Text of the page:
General Motors: Timeline
















General Motors: Timeline


A Look At Major Dates In The History Of The Historic Auto Company



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June 1, 2009


GM files for Chapter 11 bankrupcy protection in a deal that will give taxpayers a 60 percent ownership stake and expand the government's reach into big business. It's the fourth-largest bankrupcy filing in U.S. history, and the largest for an industrial company. The company said it has $172.81 billion in debt and $82.29 billion in assets.















May 27, 2009


GM says debt exchange offer has failed. Bankruptcy appears likely, as GM tries to get all parties to agree to new, leaner terms before June 1. Government loans now total $19.4 billion.















May 26, 2009


United Auto Workers agrees to job cuts, 14 plant closures and a 20 percent equity stake in the company to cover retiree health care costs. Members are expected to vote on the changes by the end of the week.















May 15, 2009



GM says it will end contracts with about 1,100 dealers.















May 7, 2009


GM reports a first quarter loss of $6 billion, with revenue falling by more than half.
















April 27, 2009



GM asks 90 percent of its bondholders to participate in a debt-for-equity swap to rid the company of $24 billion by giving them 225 shares for every $1,000 in bond for a combined 10 percent stake in the company. Existing shareholders would end up with 1 percent of the company following the issuance of 62 billion new shares and a 100-for-1 reverse stock split.

The company also announces it will end the Pontiac line.















March 30, 2009



President Barack Obama, a day after firing CEO Rick Wagoner, tells GM it hasn't done enough to restructure and gives the company until June 1 to make aggressive cuts.
















2009


The Obama administration takes office in January. On Feb. 17, GM says it will need a total of $30 billion and its Saab unit files for bankruptcy in Sweden.

In its restructuring plan presented to the U.S. government, GM say it will only keep Saturn running through 2011, but it's open to the possibility of spinning off the money-losing brand to retailers or investors. Discussions are ongoing.















2008


Gas prices hit $4 per gallon and truck sales plummet. GM announces plan to close four pickup and sport utility vehicle factories and plans to shed 8,350 jobs. The Hummer brand is put up for sale.

By fall, executives begin asking congressional leaders for aid. GM and Chrysler talk about a merger, but talks die down as both companies' sales continue to fall on U.S. and worldwide recession woes.

By December, GM tells Congress it needs $18 billion to stay afloat. It receives $13.4 billion, and racks up a $30.9 billion annual loss and burns through $19.2 billion.
















2007

2007
GM loses $38.7 billion, including $39 billion third-quarter charge for unused tax credits. It's the largest annual loss in auto industry history.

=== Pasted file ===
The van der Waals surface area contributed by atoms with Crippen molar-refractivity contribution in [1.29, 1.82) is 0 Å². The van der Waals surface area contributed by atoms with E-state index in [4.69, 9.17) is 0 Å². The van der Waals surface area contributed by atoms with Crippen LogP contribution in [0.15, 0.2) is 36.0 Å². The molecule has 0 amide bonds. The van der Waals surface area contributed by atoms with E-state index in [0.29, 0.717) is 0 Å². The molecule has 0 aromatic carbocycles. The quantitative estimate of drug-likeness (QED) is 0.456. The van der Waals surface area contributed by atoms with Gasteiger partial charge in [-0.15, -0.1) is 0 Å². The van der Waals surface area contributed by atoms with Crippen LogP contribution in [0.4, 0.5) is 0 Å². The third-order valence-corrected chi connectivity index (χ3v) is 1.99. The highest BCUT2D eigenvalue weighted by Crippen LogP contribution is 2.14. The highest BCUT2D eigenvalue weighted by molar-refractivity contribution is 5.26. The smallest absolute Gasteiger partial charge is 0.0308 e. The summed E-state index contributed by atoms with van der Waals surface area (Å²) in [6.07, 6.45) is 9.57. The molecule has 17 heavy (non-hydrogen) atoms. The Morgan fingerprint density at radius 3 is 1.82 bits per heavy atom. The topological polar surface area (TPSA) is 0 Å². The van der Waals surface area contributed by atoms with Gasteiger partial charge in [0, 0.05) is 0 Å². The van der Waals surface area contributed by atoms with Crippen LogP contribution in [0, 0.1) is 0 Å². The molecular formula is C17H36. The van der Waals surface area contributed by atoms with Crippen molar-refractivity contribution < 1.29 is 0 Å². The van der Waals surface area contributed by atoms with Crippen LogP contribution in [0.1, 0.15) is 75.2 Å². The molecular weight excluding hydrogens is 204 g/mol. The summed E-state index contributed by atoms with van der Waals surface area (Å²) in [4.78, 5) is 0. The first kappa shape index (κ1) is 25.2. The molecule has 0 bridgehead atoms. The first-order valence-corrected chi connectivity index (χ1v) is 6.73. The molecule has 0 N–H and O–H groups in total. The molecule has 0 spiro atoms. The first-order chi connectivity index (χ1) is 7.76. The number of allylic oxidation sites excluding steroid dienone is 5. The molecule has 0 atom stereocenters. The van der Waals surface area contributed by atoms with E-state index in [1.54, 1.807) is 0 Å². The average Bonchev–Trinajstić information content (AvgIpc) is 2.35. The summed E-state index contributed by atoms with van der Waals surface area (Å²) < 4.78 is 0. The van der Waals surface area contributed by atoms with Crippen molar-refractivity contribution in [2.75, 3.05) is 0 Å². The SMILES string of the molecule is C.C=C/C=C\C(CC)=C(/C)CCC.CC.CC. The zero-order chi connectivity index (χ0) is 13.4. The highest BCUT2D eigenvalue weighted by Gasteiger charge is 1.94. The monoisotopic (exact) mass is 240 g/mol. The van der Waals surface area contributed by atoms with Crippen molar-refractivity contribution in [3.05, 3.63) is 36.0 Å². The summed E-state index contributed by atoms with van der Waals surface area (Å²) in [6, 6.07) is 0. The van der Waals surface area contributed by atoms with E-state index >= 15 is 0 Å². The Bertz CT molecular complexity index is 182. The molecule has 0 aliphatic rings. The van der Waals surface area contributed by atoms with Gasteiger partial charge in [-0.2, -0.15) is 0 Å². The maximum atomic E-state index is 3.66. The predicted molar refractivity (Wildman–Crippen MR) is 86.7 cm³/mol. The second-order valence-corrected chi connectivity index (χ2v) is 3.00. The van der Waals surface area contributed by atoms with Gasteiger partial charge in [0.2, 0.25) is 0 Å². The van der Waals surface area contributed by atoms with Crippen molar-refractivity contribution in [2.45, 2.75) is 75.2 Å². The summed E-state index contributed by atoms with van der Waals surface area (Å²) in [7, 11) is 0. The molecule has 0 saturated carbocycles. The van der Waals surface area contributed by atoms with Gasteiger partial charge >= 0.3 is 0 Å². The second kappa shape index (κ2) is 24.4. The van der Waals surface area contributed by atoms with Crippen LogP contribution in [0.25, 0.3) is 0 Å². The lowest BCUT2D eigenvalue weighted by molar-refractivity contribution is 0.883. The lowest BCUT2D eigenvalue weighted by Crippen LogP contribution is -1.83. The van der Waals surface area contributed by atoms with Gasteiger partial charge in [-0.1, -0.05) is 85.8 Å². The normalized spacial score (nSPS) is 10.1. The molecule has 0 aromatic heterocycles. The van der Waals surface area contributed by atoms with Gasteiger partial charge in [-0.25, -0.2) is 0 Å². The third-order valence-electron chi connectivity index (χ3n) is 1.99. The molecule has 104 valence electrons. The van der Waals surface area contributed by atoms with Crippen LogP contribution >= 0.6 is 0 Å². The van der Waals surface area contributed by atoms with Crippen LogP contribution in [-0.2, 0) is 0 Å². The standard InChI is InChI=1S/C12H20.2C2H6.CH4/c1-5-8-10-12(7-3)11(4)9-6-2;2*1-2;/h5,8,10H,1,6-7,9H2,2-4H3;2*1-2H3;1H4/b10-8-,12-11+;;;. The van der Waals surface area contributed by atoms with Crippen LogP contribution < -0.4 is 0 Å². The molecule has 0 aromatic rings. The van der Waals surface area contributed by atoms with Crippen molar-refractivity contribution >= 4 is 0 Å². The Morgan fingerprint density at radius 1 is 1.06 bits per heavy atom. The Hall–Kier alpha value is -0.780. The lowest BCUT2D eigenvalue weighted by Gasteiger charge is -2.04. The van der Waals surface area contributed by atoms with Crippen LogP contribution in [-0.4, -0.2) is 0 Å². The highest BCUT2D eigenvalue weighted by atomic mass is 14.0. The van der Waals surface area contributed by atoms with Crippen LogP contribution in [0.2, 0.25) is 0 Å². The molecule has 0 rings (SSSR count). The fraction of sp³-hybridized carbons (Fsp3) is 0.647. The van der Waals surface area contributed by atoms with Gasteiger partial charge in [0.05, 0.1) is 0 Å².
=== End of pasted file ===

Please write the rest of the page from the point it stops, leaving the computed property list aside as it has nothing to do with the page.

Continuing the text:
2004


Last model year for Oldsmobile.















1999


Purchases rights to the Hummer brand from AM General.
















1998


Strikes at two Michigan parts plants shut down almost all North American production.
















1990


GM launches Saturn, takes $2.1 billion charge for four plant closings, and profits fall to $102 million as auto sales plummet.

















1989


GM complies with federal regulations and equips about 15 percent of its fleet with driver's air bags, blames devices for boosting car prices. Profits fall to $4.2 billion.

















1980



GM loses more than $750 million as car and truck sales plunge 26 percent.















1979



GM's U.S. employment peaks at 618,365, making it the largest private employer in the country. Worldwide employment is 853,000. Decade features sales decline, recession, Arab oil embargo and gains by Japanese automakers.















1960


Reacting to invasion of small European cars, GM introduces Chevrolet Corvair. The car is later attacked by Ralph Nader. His book, "Unsafe at Any Speed," led to congressional auto safety hearings.
















1954



GM's U.S. market share reaches 54 percent. Company makes 50 millionth car.















1945-46



Workers strike for 113 days.
















1942



Civilian auto production halted and plants turned to war effort.















1937


Violent sit-down strikes by GM hourly workers in Flint, Mich., shake the company and lead to United Auto Workers representation.
















1921


GM accounts for 12 percent of U.S. car market.















1917-19



GM shifts most truck production to war effort.
















1916



GM incorporated as General Motors Corp. Durant, after founding company that builds Chevrolets, regains control.
















1910



Durant brings the Buick, Olds, Pontiac, Cadillac, Champion Ignition, AC Spark Plug and other companies into GM.















1909


GM sells 25,000 cars and trucks.

















Sept. 16, 1908



General Motors Company founded by William C. Durant.












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